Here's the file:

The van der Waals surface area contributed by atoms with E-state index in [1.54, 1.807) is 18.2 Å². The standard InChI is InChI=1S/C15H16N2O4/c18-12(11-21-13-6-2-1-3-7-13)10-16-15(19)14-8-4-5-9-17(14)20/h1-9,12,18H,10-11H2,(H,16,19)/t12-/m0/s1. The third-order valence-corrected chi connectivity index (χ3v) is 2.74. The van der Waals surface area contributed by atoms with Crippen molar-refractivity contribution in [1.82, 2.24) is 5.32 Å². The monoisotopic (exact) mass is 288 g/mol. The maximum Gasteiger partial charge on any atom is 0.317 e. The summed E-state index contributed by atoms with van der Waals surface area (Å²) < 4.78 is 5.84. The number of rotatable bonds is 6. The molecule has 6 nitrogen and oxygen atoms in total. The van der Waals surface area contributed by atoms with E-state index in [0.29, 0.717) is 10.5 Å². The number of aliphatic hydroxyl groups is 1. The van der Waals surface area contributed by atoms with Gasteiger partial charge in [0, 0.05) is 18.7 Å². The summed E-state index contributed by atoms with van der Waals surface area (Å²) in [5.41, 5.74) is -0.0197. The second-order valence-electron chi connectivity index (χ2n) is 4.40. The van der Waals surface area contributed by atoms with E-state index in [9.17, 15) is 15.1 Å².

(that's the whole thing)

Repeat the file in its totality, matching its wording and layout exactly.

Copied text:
The van der Waals surface area contributed by atoms with E-state index in [1.54, 1.807) is 18.2 Å². The standard InChI is InChI=1S/C15H16N2O4/c18-12(11-21-13-6-2-1-3-7-13)10-16-15(19)14-8-4-5-9-17(14)20/h1-9,12,18H,10-11H2,(H,16,19)/t12-/m0/s1. The third-order valence-corrected chi connectivity index (χ3v) is 2.74. The van der Waals surface area contributed by atoms with Crippen molar-refractivity contribution in [1.82, 2.24) is 5.32 Å². The monoisotopic (exact) mass is 288 g/mol. The maximum Gasteiger partial charge on any atom is 0.317 e. The summed E-state index contributed by atoms with van der Waals surface area (Å²) < 4.78 is 5.84. The number of rotatable bonds is 6. The molecule has 6 nitrogen and oxygen atoms in total. The van der Waals surface area contributed by atoms with E-state index in [0.29, 0.717) is 10.5 Å². The number of aliphatic hydroxyl groups is 1. The van der Waals surface area contributed by atoms with Gasteiger partial charge in [0, 0.05) is 18.7 Å². The summed E-state index contributed by atoms with van der Waals surface area (Å²) in [5.41, 5.74) is -0.0197. The second-order valence-electron chi connectivity index (χ2n) is 4.40. The van der Waals surface area contributed by atoms with E-state index in [9.17, 15) is 15.1 Å².